US ‘Investigates’ Reports of Massive Civilian Toll in Afghanistan

Provincial Officials Suggest Scores Killed in Attack

The US military says it is investigating the reports of Afghan officials of a massive number of civilians killed in an air strike in the Farah Province. Provincial officials say they believe around 70 civilians were killed when the US attacked the homes they were hiding in, and one district official earlier today said the final toll could be more than 100. The provincial council is asking village residents to take video and photos of the area to provide evidence of the strike.

The timing of the incident couldn’t be worse, with Afghan President Hamid Karzai arriving in the US today for a summit aimed in part at improving the strained relations between the two nations. Tensions between Karzai and the international forces have been growing chiefly as a result of Karzai’s criticism of previous civilian killings.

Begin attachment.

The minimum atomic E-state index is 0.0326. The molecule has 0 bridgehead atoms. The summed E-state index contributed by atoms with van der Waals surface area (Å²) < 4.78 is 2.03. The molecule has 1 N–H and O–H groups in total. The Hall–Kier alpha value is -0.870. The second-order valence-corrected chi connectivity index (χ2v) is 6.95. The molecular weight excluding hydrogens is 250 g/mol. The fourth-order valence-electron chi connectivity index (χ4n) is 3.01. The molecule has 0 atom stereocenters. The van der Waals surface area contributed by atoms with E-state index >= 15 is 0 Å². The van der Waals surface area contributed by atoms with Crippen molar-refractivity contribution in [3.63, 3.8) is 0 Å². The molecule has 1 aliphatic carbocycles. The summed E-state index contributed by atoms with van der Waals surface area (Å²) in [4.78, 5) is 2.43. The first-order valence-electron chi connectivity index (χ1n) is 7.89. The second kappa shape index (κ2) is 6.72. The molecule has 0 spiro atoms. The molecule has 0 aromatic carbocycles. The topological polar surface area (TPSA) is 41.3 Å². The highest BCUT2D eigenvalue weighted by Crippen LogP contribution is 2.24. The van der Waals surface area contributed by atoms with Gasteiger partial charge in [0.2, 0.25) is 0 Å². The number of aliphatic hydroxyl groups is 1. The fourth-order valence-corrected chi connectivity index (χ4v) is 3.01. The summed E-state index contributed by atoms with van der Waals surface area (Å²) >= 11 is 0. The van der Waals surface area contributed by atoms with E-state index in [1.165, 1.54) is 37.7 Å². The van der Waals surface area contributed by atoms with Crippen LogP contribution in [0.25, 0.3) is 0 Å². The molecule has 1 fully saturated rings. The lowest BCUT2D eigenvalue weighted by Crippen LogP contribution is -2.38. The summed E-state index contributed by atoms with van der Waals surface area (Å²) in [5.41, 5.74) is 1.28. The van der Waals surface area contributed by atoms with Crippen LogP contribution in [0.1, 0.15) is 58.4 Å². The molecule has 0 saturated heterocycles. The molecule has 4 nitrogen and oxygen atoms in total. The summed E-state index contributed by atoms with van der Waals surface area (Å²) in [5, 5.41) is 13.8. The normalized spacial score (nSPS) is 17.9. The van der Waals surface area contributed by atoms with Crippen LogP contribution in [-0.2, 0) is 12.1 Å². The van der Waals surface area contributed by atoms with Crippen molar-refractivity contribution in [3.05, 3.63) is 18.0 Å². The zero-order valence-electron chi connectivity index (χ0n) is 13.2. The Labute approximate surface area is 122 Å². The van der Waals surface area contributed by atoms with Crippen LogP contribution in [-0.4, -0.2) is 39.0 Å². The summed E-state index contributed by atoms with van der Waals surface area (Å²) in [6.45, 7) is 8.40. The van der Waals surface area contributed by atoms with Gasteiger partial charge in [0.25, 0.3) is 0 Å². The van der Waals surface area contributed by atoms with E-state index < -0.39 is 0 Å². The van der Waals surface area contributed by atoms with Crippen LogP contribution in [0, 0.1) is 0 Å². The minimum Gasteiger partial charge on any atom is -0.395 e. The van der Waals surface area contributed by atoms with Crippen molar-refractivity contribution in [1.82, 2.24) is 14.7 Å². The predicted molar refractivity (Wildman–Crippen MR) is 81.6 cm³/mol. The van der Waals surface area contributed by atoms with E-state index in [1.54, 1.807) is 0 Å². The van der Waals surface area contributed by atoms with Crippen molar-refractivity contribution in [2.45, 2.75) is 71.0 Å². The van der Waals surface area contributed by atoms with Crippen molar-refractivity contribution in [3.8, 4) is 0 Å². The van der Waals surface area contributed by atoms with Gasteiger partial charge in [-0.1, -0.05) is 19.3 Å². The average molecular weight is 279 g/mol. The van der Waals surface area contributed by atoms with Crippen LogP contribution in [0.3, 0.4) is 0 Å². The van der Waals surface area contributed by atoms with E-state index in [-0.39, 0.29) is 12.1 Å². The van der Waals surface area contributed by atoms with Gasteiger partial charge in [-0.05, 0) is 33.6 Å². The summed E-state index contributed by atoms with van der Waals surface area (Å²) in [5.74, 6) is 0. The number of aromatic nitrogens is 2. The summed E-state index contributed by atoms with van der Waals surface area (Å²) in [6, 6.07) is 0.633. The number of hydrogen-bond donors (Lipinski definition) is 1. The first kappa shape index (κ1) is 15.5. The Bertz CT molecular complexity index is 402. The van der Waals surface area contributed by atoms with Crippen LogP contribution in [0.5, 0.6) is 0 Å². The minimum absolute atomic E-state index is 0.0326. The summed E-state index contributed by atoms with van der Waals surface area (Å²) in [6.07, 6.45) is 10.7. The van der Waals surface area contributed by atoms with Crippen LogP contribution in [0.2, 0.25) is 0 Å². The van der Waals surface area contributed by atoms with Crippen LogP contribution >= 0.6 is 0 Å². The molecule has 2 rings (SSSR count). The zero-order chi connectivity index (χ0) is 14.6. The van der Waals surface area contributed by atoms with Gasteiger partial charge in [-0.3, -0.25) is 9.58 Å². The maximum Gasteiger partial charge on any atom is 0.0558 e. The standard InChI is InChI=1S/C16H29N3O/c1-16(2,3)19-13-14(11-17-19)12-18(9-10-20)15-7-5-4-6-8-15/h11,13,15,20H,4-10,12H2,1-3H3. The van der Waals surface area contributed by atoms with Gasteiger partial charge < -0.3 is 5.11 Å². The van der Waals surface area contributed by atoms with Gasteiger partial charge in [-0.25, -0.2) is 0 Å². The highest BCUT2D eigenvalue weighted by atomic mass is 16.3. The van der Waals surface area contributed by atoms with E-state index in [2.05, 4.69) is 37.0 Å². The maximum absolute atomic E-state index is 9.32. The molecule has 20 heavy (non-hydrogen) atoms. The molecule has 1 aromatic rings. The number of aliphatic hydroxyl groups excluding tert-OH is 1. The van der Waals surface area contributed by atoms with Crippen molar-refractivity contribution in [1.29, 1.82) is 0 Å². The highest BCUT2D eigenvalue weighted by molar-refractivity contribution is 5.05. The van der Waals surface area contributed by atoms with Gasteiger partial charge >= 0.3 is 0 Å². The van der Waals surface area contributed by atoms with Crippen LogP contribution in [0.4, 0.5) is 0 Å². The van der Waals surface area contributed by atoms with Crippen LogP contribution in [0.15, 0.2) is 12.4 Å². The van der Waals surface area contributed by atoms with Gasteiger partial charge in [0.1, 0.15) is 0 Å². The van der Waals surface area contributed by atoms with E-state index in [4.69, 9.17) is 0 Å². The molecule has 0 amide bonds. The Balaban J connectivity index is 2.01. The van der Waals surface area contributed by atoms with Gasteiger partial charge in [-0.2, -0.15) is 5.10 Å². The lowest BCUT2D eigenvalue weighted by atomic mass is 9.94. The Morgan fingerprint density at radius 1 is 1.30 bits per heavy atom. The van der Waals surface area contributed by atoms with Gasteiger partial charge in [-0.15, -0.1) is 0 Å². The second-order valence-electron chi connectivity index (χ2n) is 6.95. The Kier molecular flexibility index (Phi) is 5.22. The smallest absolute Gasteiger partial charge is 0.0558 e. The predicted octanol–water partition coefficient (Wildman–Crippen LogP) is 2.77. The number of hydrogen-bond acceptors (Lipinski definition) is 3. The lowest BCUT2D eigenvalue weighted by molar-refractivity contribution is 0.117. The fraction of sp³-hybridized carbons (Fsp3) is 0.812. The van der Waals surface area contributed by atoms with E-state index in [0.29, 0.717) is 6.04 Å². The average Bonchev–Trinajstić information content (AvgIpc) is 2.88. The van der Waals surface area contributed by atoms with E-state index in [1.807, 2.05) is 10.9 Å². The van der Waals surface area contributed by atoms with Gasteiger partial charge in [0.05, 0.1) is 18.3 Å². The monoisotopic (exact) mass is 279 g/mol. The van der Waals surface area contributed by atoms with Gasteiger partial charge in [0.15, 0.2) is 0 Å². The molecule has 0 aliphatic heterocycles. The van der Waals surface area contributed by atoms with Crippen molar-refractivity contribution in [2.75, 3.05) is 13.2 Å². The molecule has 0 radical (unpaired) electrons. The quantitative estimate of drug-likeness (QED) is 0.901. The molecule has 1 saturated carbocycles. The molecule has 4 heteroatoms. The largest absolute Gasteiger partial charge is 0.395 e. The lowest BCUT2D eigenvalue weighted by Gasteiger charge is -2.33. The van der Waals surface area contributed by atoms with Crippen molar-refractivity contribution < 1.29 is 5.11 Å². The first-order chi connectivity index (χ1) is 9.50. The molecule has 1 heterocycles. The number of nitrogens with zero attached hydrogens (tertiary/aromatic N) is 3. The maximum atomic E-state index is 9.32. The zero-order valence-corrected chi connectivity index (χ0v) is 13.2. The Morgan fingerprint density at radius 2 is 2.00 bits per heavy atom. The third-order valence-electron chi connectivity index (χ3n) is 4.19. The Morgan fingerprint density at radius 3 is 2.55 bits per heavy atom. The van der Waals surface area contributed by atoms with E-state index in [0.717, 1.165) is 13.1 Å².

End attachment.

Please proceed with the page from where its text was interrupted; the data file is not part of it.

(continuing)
While the death toll in the Farah bombing is far from firm, it seems virtually certainly to be the deadliest single incident of international forces killing Afghan civilians since an August 2008 air strike in neighboring Herat Province killed at least 90.

In that case the US denied the toll and accused survivors of spreading “outrageous Taliban propaganda.” It was only months later that they conceded to killing at least some civilians, and even then insisted the killings were “legitimate self-defense.” Currently, the US policy seems to be to apologize as quickly as possible and move on, so it is unlikely the toll will remain uncertain for long.

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Author: Jason Ditz

Jason Ditz is news editor of Antiwar.com.